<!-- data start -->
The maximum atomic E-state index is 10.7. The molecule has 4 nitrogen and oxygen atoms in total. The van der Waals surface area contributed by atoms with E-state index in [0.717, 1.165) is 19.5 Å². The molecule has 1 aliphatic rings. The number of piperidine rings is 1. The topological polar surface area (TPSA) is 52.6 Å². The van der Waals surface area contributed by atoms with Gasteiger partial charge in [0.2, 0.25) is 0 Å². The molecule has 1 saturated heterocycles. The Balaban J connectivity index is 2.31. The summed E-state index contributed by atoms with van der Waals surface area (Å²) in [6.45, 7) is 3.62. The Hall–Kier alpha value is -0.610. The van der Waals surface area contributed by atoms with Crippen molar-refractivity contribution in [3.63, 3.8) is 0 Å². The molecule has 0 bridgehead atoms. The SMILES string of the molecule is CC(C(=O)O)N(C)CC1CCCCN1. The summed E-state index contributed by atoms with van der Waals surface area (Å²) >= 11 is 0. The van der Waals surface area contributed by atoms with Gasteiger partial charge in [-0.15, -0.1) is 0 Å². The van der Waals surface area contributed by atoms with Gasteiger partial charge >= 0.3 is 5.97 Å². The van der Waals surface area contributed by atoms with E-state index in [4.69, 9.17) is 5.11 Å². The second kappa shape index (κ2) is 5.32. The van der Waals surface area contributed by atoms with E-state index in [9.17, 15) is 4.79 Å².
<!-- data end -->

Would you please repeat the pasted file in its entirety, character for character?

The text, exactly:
The maximum atomic E-state index is 10.7. The molecule has 4 nitrogen and oxygen atoms in total. The van der Waals surface area contributed by atoms with E-state index in [0.717, 1.165) is 19.5 Å². The molecule has 1 aliphatic rings. The number of piperidine rings is 1. The topological polar surface area (TPSA) is 52.6 Å². The van der Waals surface area contributed by atoms with Gasteiger partial charge in [0.2, 0.25) is 0 Å². The molecule has 1 saturated heterocycles. The Balaban J connectivity index is 2.31. The summed E-state index contributed by atoms with van der Waals surface area (Å²) in [6.45, 7) is 3.62. The Hall–Kier alpha value is -0.610. The van der Waals surface area contributed by atoms with Crippen molar-refractivity contribution in [3.63, 3.8) is 0 Å². The molecule has 0 bridgehead atoms. The SMILES string of the molecule is CC(C(=O)O)N(C)CC1CCCCN1. The summed E-state index contributed by atoms with van der Waals surface area (Å²) >= 11 is 0. The van der Waals surface area contributed by atoms with Gasteiger partial charge in [-0.15, -0.1) is 0 Å². The van der Waals surface area contributed by atoms with Gasteiger partial charge >= 0.3 is 5.97 Å². The van der Waals surface area contributed by atoms with E-state index in [4.69, 9.17) is 5.11 Å². The second kappa shape index (κ2) is 5.32. The van der Waals surface area contributed by atoms with E-state index in [9.17, 15) is 4.79 Å².